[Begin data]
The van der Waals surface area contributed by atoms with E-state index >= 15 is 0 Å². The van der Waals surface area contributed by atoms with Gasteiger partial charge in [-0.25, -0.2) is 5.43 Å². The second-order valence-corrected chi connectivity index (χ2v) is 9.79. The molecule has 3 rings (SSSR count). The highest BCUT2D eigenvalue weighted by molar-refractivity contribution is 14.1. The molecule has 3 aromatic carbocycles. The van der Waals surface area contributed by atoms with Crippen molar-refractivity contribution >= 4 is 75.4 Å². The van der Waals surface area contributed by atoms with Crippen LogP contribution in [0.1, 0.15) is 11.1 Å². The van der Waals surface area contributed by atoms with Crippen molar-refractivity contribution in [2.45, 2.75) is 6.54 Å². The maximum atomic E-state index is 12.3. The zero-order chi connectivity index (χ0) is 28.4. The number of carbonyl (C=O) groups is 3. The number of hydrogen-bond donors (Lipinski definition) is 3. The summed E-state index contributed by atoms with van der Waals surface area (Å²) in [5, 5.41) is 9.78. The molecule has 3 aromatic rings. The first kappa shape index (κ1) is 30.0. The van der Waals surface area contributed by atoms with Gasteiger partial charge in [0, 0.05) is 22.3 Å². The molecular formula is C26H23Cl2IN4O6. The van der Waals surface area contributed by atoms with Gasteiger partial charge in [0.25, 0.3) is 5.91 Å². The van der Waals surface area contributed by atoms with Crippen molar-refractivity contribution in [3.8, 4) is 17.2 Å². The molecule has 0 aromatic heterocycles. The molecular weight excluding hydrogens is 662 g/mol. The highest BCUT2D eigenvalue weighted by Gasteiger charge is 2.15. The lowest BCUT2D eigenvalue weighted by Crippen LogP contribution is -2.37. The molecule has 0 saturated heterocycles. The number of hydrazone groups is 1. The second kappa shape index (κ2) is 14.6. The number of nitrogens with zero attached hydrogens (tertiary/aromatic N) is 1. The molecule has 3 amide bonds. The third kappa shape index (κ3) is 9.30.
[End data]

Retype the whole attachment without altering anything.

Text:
The van der Waals surface area contributed by atoms with E-state index >= 15 is 0 Å². The van der Waals surface area contributed by atoms with Gasteiger partial charge in [-0.25, -0.2) is 5.43 Å². The second-order valence-corrected chi connectivity index (χ2v) is 9.79. The molecule has 3 rings (SSSR count). The highest BCUT2D eigenvalue weighted by molar-refractivity contribution is 14.1. The molecule has 3 aromatic carbocycles. The van der Waals surface area contributed by atoms with Crippen molar-refractivity contribution >= 4 is 75.4 Å². The van der Waals surface area contributed by atoms with Crippen LogP contribution in [0.1, 0.15) is 11.1 Å². The van der Waals surface area contributed by atoms with Crippen molar-refractivity contribution in [2.45, 2.75) is 6.54 Å². The maximum atomic E-state index is 12.3. The zero-order chi connectivity index (χ0) is 28.4. The number of carbonyl (C=O) groups is 3. The number of hydrogen-bond donors (Lipinski definition) is 3. The summed E-state index contributed by atoms with van der Waals surface area (Å²) in [5, 5.41) is 9.78. The molecule has 3 aromatic rings. The first kappa shape index (κ1) is 30.0. The van der Waals surface area contributed by atoms with Gasteiger partial charge in [0, 0.05) is 22.3 Å². The molecular formula is C26H23Cl2IN4O6. The van der Waals surface area contributed by atoms with Gasteiger partial charge in [0.25, 0.3) is 5.91 Å². The van der Waals surface area contributed by atoms with Crippen molar-refractivity contribution in [3.8, 4) is 17.2 Å². The molecule has 0 aromatic heterocycles. The molecular weight excluding hydrogens is 662 g/mol. The highest BCUT2D eigenvalue weighted by Gasteiger charge is 2.15. The lowest BCUT2D eigenvalue weighted by Crippen LogP contribution is -2.37. The molecule has 0 saturated heterocycles. The number of hydrazone groups is 1. The second kappa shape index (κ2) is 14.6. The number of nitrogens with zero attached hydrogens (tertiary/aromatic N) is 1. The molecule has 3 amide bonds. The third kappa shape index (κ3) is 9.30.